Emotional eating is a lot like any other bad habit, including smoking or drinking. It can become an addiction that can have major consequences on your health. But emotional eating is a particularly hard habit to break—in many cases, even more so than quitting smoking or giving up drinking—because there’s no way to avoid food. If you’re a smoker trying to quit, you can completely steer clear of your triggers (outdoor smoking breaks with colleagues, happy hour with friends, even the convenience store where you usually buy your cigarettes). But we all need to eat, so there’s no way to remove the trigger if you’re an emotional eater.
So, how do you break the habit? Use these tips to end the emotional eating cycle:
Organize your eating. Start by creating a regular eating schedule, which consists of a healthy breakfast, a moderate lunch and dinner, and a snack or two, if needed, to keep hunger in check. (That’s what I recommend on the Best Life plan.) Then, don’t allow yourself to eat outside of these times. This simple act will make you more conscious about what you eat and when you eat it. Plus, when you distribute your calories evenly throughout the day, you’ll maintain your energy levels and potentially even help stabilize your mood, both of which can help you ward off emotional eating.
Make eating a conscious activity. In most cases, someone who eats because of emotions isn’t even aware they’re doing it. They’re eating unconsciously or mindlessly, which makes it very easy to overdo it on the calories. By following a regular eating schedule, you’ve already taken a big step toward becoming a more mindful eater. To take it a step further, try to make each meal an event. Sit down without any distractions, take the time to savor your food, and appreciate each bite. You’re much more likely to take pleasure out of the experience (rather than feel guilty) if you do it this way.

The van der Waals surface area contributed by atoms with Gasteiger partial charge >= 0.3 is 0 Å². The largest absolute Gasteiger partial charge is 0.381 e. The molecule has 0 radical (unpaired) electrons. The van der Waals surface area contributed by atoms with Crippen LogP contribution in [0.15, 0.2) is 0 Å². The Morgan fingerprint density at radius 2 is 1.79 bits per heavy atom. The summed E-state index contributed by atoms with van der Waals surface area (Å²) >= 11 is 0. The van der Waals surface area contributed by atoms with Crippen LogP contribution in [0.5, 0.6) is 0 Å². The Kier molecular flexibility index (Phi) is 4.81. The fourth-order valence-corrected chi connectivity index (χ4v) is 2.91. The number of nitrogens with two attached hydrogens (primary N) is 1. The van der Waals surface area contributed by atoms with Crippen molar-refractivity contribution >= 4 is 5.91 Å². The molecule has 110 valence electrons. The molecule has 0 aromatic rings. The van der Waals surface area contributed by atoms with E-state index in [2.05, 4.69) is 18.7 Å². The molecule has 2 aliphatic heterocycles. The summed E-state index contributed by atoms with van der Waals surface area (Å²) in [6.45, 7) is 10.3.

Identify emotional eating triggers. The five most common reasons for emotional eating are: boredom, stress, loneliness, emotional turmoil (including depression or emotional issues caused by early childhood trauma), and the need to fill a void. Once you figure out your trigger, you can then come up with a fix. For instance, if boredom is what drives you to eat, create a list of things you’d like to do or try, whether it’s a craft project or learning a foreign language. Then, whenever the urge strikes, take out your list and try to tackle the first item. If loneliness is your problem, figure out why you’d rather eat than get together with a friend (a food/mood journal can help you pinpoint the reason). Then, broaden your social horizons: Join a club or take a class at the gym to meet new people. Also note that some dietary changes, such as including more omega-3 fats (found in fatty fish), vitamin D (found in milk and fish like sardines, salmon and mackerel) and B vitamins like folate (found in nuts, legumes and many fruits and veggies) and B12 (found in lean and low-fat animal products) can also boost your mood, which may help curb emotional eating.
Take it one step at a time. Be patient with yourself. Breaking any habit takes time, and you’ll likely experience some setbacks along the way. Eventually, you’ll get to a point where you eat only when you’re hungry and you turn to your healthy coping techniques when you’re feeling sad, upset or lonely. This will help you shed those unwanted pounds, and lead a healthier and happier life.
For more on emotional eating, check out TheBestLife.com.